Include legumes like beans, lentils and chickpeas in your meals two or three times a week, more often if you are vegetarian. Add chickpeas to a stir-fry, red kidney beans to a chili, a 4-bean salad to that barbecue menu, and beans or lentils to a casserole or soup.

7. Develop the art of combining
No need to cut out all high GI carbs. The trick is to combine them with those low GI tricklers to achieve a moderate overall GI. How? Lentils with rice (think of that delicious classic Italian soup), rice with beans and chili (go Mexican), tabbouleh tucked into pita bread (with falafels of course and a dash of hummus), baked beans on toast or piled on a jacket-baked potato for classic comfort food.

8. Incorporate a lean protein source with every meal
Eat lean meat, skinless chicken, fish and seafood, eggs, milk, yogurt or cheese, or legumes and tofu if you are vegetarian. The protein portion should make up around a quarter of the plate/meal.

9. Tickle your taste buds
Try vinaigrette (using vinegar or lemon juice with a dash of extra virgin olive oil) with salads, yogurt with cereal, lemon juice on vegetables like asparagus, or sourdough bread. These foods contain acids, which slow stomach emptying and lower your blood glucose response to the carbs in the meal.

10. Go low GI when snacking
If it is healthy and low GI, keep it handy. Grab fresh fruit, dried fruit, or fruit and nut mix, low fat milk and yogurt (or soy alternatives). Limit (this means don't buy them every week) high GI refined flour products whether home baked or from the supermarket such as cookies, cakes, pastries, crumpets, crackers, biscuits, irrespective of their fat and sugar content. These really are the 'keep for the occasional treat' foods.

Keep your eye on the serving size. Remember portion caution with carb-rich foods such as rice, al dente pasta and noodles, potatoes etc. Eating a huge amount of these foods, even of the low GI variety, will have a marked effect on your blood glucose. A cup of cooked noodles or al dente pasta or rice plus plenty of mixed non-starchy vegetables and a little lean protein can turn into 3 cups of a very satisfying meal.

Friday, January 25, 2013

The Health Benefits of Low GI Eating

The scientific evidence supporting the health benefits of a healthy low GI diet is overwhelming. We know from over 30 years of research from around the world that healthy low Glycemic Index diets:
  • Help to fill you up and keep you feeling satisfied for longer, avoiding over eating or too much snacking.
  • Lower your insulin levels which makes fat easier to burn and less likely to be stored.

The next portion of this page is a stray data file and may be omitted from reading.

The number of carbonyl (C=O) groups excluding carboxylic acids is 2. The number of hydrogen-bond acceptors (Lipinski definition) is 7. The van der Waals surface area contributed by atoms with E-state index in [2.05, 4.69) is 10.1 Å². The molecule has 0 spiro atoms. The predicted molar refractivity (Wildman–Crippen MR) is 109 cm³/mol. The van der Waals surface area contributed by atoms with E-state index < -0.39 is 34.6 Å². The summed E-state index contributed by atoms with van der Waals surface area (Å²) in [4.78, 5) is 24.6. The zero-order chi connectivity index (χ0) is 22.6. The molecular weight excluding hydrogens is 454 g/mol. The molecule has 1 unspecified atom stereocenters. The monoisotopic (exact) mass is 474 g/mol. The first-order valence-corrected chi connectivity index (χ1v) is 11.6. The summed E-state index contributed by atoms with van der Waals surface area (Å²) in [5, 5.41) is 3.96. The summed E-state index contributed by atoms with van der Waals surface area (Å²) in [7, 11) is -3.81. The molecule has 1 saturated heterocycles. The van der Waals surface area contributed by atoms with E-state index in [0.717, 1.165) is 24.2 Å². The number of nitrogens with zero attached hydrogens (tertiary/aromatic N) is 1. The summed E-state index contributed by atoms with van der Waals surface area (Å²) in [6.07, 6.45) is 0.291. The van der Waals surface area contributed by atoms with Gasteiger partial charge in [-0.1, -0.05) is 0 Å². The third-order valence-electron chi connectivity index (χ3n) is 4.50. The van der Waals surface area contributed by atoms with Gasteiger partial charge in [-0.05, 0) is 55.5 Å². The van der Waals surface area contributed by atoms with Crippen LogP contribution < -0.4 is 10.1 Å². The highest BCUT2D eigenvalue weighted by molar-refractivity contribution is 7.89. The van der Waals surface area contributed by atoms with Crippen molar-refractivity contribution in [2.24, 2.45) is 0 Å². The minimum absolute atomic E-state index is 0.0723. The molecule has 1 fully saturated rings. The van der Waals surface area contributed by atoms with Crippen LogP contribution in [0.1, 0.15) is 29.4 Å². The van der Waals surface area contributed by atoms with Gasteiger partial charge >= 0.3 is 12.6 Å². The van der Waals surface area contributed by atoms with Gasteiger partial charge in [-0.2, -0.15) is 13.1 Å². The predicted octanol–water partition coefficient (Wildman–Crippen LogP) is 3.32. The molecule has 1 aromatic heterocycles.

• Help you to lose body fat and maintain lean muscle tissue.
  • Reduce your triglycerides, total and 'bad' (LDL) cholesterol.
  • Increase your levels of 'good' (HDL) cholesterol.
  • Reduce your risk of developing type 2 diabetes.
  • Help to manage your blood glucose levels and reduce your risk of developing diabetes complications.
  • Reduce your risk of developing cardiovascular disease.
  • Reduce your risk of developing some cancers
  • Reduce your risk of developing certain eye diseases.
  • Improve your skin
  • Sustain your energy levels longer, improving both mental and physical performance.
Low GI eating really is for everyone.

Knowing the GI of foods is of particular value to people with diabetes who need to manage their blood glucose levels carefully. Perhaps unsurprisingly, diabetes organizations such as Diabetes AustraliaCanadian Diabetes AssociationEuropean Association for the Study of DiabetesJuvenile Diabetes Research Foundation and the South African Diabetes Association encourage an understanding and use of GI in meal planning.
However, lowering the GI of your diet can also lead to better health  through improved heart health and helping to manage appetite.
Health and nutrition authorities from around the world recommend that everyone use the GI as a tool when looking for healthy food choices:

Thursday, January 24, 2013

Defining Low, Medium and High Glycemic Foods

Why might the low Glycemic Index Number of your favorite Snickers bar still not be the healthiest choice for you?

Determining whether a food is high- or low-glycemic is pretty straightforward. The glycemic index is broken into high-, medium-, and low-glycemic foods. High-glycemic-index foods have the quickest blood sugar response; low-glycemic-index foods have the slowest. Here are the measurements on a scale of 0 to 100: